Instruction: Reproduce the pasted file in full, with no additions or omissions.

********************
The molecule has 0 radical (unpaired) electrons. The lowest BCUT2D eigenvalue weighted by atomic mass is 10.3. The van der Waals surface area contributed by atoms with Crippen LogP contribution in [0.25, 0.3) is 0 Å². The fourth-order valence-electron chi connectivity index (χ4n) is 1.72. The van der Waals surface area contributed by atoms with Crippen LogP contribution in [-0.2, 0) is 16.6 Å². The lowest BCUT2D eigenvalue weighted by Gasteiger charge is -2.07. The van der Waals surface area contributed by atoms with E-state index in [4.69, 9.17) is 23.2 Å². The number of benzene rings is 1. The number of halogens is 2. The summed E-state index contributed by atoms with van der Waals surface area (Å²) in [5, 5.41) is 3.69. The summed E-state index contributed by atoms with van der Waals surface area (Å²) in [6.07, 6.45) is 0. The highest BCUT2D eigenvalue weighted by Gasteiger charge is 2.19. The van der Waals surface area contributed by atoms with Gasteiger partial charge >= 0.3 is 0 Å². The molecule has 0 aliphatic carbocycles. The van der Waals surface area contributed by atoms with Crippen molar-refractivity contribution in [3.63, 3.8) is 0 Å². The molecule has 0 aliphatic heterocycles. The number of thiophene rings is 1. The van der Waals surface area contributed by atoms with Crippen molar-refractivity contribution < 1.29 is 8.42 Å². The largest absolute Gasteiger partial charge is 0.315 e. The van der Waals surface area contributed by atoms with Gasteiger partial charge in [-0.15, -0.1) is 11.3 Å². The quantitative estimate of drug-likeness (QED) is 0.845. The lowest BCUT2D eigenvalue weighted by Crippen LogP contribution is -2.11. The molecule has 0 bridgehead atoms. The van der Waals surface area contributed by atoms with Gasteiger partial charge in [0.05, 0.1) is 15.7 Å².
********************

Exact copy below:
The molecule has 0 radical (unpaired) electrons. The lowest BCUT2D eigenvalue weighted by atomic mass is 10.3. The van der Waals surface area contributed by atoms with Crippen LogP contribution in [0.25, 0.3) is 0 Å². The fourth-order valence-electron chi connectivity index (χ4n) is 1.72. The van der Waals surface area contributed by atoms with Crippen LogP contribution in [-0.2, 0) is 16.6 Å². The lowest BCUT2D eigenvalue weighted by Gasteiger charge is -2.07. The van der Waals surface area contributed by atoms with E-state index in [4.69, 9.17) is 23.2 Å². The number of benzene rings is 1. The number of halogens is 2. The summed E-state index contributed by atoms with van der Waals surface area (Å²) in [5, 5.41) is 3.69. The summed E-state index contributed by atoms with van der Waals surface area (Å²) in [6.07, 6.45) is 0. The highest BCUT2D eigenvalue weighted by Gasteiger charge is 2.19. The van der Waals surface area contributed by atoms with Gasteiger partial charge >= 0.3 is 0 Å². The molecule has 0 aliphatic carbocycles. The van der Waals surface area contributed by atoms with Crippen molar-refractivity contribution in [3.63, 3.8) is 0 Å². The molecule has 0 aliphatic heterocycles. The number of thiophene rings is 1. The van der Waals surface area contributed by atoms with Crippen molar-refractivity contribution < 1.29 is 8.42 Å². The largest absolute Gasteiger partial charge is 0.315 e. The van der Waals surface area contributed by atoms with Gasteiger partial charge in [-0.15, -0.1) is 11.3 Å². The quantitative estimate of drug-likeness (QED) is 0.845. The lowest BCUT2D eigenvalue weighted by Crippen LogP contribution is -2.11. The molecule has 0 bridgehead atoms. The van der Waals surface area contributed by atoms with Gasteiger partial charge in [0.05, 0.1) is 15.7 Å².